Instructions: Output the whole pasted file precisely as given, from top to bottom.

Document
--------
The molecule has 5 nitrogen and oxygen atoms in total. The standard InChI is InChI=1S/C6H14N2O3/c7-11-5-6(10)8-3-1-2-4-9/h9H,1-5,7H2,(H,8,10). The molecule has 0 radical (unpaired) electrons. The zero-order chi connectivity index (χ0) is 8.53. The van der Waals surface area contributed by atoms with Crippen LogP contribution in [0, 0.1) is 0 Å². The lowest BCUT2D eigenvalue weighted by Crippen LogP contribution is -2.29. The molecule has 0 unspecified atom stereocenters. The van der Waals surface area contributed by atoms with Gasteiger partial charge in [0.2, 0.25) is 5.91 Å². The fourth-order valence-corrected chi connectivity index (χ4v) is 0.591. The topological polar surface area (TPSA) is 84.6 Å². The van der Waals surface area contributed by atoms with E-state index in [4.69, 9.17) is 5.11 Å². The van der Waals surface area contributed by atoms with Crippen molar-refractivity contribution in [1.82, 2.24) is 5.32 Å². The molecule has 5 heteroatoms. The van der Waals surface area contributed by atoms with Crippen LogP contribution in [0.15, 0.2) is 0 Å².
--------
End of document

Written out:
The molecule has 5 nitrogen and oxygen atoms in total. The standard InChI is InChI=1S/C6H14N2O3/c7-11-5-6(10)8-3-1-2-4-9/h9H,1-5,7H2,(H,8,10). The molecule has 0 radical (unpaired) electrons. The zero-order chi connectivity index (χ0) is 8.53. The van der Waals surface area contributed by atoms with Crippen LogP contribution in [0, 0.1) is 0 Å². The lowest BCUT2D eigenvalue weighted by Crippen LogP contribution is -2.29. The molecule has 0 unspecified atom stereocenters. The van der Waals surface area contributed by atoms with Gasteiger partial charge in [0.2, 0.25) is 5.91 Å². The fourth-order valence-corrected chi connectivity index (χ4v) is 0.591. The topological polar surface area (TPSA) is 84.6 Å². The van der Waals surface area contributed by atoms with E-state index in [4.69, 9.17) is 5.11 Å². The van der Waals surface area contributed by atoms with Crippen molar-refractivity contribution in [1.82, 2.24) is 5.32 Å². The molecule has 5 heteroatoms. The van der Waals surface area contributed by atoms with Crippen LogP contribution in [0.15, 0.2) is 0 Å².